Héctor J. Figueroa was elected President of 32BJ Service Employees International Union, the largest property services union in the country, in 2012. 32BJ represents more than 120,000 property service workers – window cleaners, superintendents, doormen, maintenance workers, cleaners, porters and security officers – in New York, New Jersey, Connecticut, Florida, Pennsylvania, Virginia, Maryland and Washington, D.C.
Héctor Figueroa was born into the labor movement in Ponce, Puerto Rico, where his parents, as teachers, were part of a long struggle to win a union at work. His mother and father went on strike in 1974, but it wasn’t until 24 years later that the teachers won collective bargaining rights with the Service Employees International Union (SEIU). At the time, Hector served as SEIU’s Organizing Director for Puerto Rico. Under his leadership, teachers and state employees struck, marched, and rallied, and his parents, along with thousands of other workers, were finally able to see the fruit of their many years of struggle for justice.
Héctor came to the United States in 1982 after being banned from university for participating in a student strike. He stayed with an aunt and uncle in the Bronx and completed his college education on a grant to study economics. Driven to continue his activism, Héctor started with the Amalgamated Clothing and Textile Workers Union (now Workers United) in 1990, where he took part in several campaigns including efforts to organize textile workers at Fieldcrest Cannon in North Carolina and protests against NAFTA. Héctor was one of the first leaders in the labor movement to speak out for immigrant rights and he played an active role in ACTWU’s international solidarity and global organizing work.
In 1995, he joined SEIU’s Justice for Janitors campaign, followed by his work in Puerto Rico as Organizing Director for the island. In February 1999, he was asked to serve as deputy trustee for Local 32BJ and was elected as Secretary-Treasurer of Local 32BJ in 2000. During his time at 32BJ, Héctor built and led the research, political and education departments, and served as leader for the tri-state and New York Metro areas.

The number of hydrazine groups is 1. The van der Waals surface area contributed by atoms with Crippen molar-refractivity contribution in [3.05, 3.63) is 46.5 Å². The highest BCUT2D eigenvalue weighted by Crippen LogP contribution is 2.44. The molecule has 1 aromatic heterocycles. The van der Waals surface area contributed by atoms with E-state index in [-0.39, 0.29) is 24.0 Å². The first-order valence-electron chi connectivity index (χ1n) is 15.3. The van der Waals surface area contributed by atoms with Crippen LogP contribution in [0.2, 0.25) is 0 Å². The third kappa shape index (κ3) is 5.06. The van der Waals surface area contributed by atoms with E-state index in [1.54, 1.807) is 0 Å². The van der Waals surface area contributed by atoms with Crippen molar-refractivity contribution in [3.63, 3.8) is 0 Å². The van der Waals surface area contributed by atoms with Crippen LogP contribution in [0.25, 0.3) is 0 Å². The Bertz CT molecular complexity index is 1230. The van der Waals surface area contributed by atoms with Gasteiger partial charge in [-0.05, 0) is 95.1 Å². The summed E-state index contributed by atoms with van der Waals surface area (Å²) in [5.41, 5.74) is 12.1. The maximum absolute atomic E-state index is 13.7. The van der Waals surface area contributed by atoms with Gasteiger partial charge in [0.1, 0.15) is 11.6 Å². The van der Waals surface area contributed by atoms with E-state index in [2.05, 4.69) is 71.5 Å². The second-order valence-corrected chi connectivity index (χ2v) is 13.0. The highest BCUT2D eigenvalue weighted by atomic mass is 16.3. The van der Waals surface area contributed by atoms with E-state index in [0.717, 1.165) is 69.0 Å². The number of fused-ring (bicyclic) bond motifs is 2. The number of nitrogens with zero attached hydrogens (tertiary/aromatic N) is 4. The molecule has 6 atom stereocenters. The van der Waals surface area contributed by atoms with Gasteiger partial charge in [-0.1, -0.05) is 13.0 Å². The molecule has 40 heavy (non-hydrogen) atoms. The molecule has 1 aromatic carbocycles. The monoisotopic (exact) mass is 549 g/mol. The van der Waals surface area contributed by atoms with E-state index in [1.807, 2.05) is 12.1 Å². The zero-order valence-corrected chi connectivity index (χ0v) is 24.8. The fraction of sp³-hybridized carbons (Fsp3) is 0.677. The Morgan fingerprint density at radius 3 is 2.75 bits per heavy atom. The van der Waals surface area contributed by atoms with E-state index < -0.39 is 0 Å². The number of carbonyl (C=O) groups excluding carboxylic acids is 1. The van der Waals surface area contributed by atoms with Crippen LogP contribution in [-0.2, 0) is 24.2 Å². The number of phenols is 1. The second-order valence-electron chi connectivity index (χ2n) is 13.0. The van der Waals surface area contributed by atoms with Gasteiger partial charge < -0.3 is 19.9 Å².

As Director of the 32BJ New York Metro District, Héctor led operations for 70,000 members in the metropolitan New York area, including Manhattan, Brooklyn, Queens, the Bronx and Long Island. In January 2005, Héctor successfully concluded commercial contract negotiations for more than 15,000 32BJ members in New Jersey, Connecticut, Westchester and Long Island, securing employer-paid family healthcare coverage and higher wages, as well as increased job security for immigrant workers. In 2007, and again in 2011, under the direction of 32BJ President Mike Fishman, Héctor successfully conducted the union’s contract campaign, securing a four-year agreement for 22,000 commercial office workers in New York. Héctor also successfully negotiated new contracts with the Broadway League of Theaters in 2008 and the BRI residential contract in 2012.
Under Héctor’s leadership, the union has raised its political profile by fighting for immigrant and worker rights in the tri-state area and establishing the American Dream Fund, the union’s voluntary political action fund. 32BJ succeeded in passing several pieces of legislation, including the NJ Prevailing Wage Act, which doubled the wages for state-contracted workers in New Jersey and the Displaced Building Service Workers Act, which protects New York City building service workers from arbitrary dismissal. 32BJ also helped pass the Language Access Bill, which requires translation for vital city services for non-English speakers. Héctor is a leader in New York City and across the country in connecting the work of unions with the fight for immigrant rights and social justice for all communities.
In recognition of his vision and leadership, Héctor was elected to the SEIU International Executive Board in 2012 and serves on its Strategic Partners and Political Strength Committees. He is a founder and the President of the Board of La Fuente, a Tri-State Worker & Community Fund, Inc. and serves on the boards of several organizations, including the New York Immigration Coalition, El Diario-La Prensa, the New York City Independent Budget Commission, the Brecht Forum, the National Institute of Latino Policy, Good Jobs First, ALIGN and the New Labor Forum’s editorial board. Hector is the recipient of many awards, including the Somos El Futuro Labor Award, the Outreach Project Annual Service Award, the New York City Central Labor Council Distinguished Service Award, the Working Theater Outstanding Labor Leadership Award and the Citizen Action of NY Progressive Leadership Award.
Héctor lives in Queens, New York, with his wife Deidre, and his children, Eric and Elena.
Sometime this month, the wage board empanelled by Gov. Andrew Cuomo is expected to make a recommendation that could have a dramatic effect on low-wage workers, especially in communities of color.
The importance of this year’s election cannot be overstated. In less than two weeks, we will go to the polls to begin the process of electing a new mayor.